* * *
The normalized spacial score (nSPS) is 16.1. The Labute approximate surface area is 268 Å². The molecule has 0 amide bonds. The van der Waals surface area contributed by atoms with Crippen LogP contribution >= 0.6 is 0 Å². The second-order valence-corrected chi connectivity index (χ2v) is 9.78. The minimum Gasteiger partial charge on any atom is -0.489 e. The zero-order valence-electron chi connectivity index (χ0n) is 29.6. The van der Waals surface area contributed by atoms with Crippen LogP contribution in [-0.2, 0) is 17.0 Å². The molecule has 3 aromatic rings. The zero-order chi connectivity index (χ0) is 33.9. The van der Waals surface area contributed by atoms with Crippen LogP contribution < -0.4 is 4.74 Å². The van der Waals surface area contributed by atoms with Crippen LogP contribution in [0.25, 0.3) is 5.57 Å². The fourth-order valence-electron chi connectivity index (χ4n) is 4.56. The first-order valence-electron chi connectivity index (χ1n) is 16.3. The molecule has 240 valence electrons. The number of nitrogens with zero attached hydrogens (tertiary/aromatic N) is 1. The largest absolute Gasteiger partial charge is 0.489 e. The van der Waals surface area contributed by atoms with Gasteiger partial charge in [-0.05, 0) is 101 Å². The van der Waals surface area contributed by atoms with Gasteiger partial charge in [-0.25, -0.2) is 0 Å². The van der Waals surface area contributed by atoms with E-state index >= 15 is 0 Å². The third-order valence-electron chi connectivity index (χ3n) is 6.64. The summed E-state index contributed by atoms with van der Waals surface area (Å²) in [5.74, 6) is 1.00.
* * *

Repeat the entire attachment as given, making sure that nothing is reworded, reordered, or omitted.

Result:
The normalized spacial score (nSPS) is 16.1. The Labute approximate surface area is 268 Å². The molecule has 0 amide bonds. The van der Waals surface area contributed by atoms with Crippen LogP contribution >= 0.6 is 0 Å². The second-order valence-corrected chi connectivity index (χ2v) is 9.78. The minimum Gasteiger partial charge on any atom is -0.489 e. The zero-order valence-electron chi connectivity index (χ0n) is 29.6. The van der Waals surface area contributed by atoms with Crippen LogP contribution in [-0.2, 0) is 17.0 Å². The molecule has 3 aromatic rings. The zero-order chi connectivity index (χ0) is 33.9. The van der Waals surface area contributed by atoms with Crippen LogP contribution < -0.4 is 4.74 Å². The van der Waals surface area contributed by atoms with Crippen LogP contribution in [0.25, 0.3) is 5.57 Å². The fourth-order valence-electron chi connectivity index (χ4n) is 4.56. The first-order valence-electron chi connectivity index (χ1n) is 16.3. The molecule has 240 valence electrons. The number of nitrogens with zero attached hydrogens (tertiary/aromatic N) is 1. The largest absolute Gasteiger partial charge is 0.489 e. The van der Waals surface area contributed by atoms with Gasteiger partial charge in [-0.05, 0) is 101 Å². The van der Waals surface area contributed by atoms with Gasteiger partial charge in [-0.25, -0.2) is 0 Å². The van der Waals surface area contributed by atoms with E-state index >= 15 is 0 Å². The third-order valence-electron chi connectivity index (χ3n) is 6.64. The summed E-state index contributed by atoms with van der Waals surface area (Å²) in [5.74, 6) is 1.00.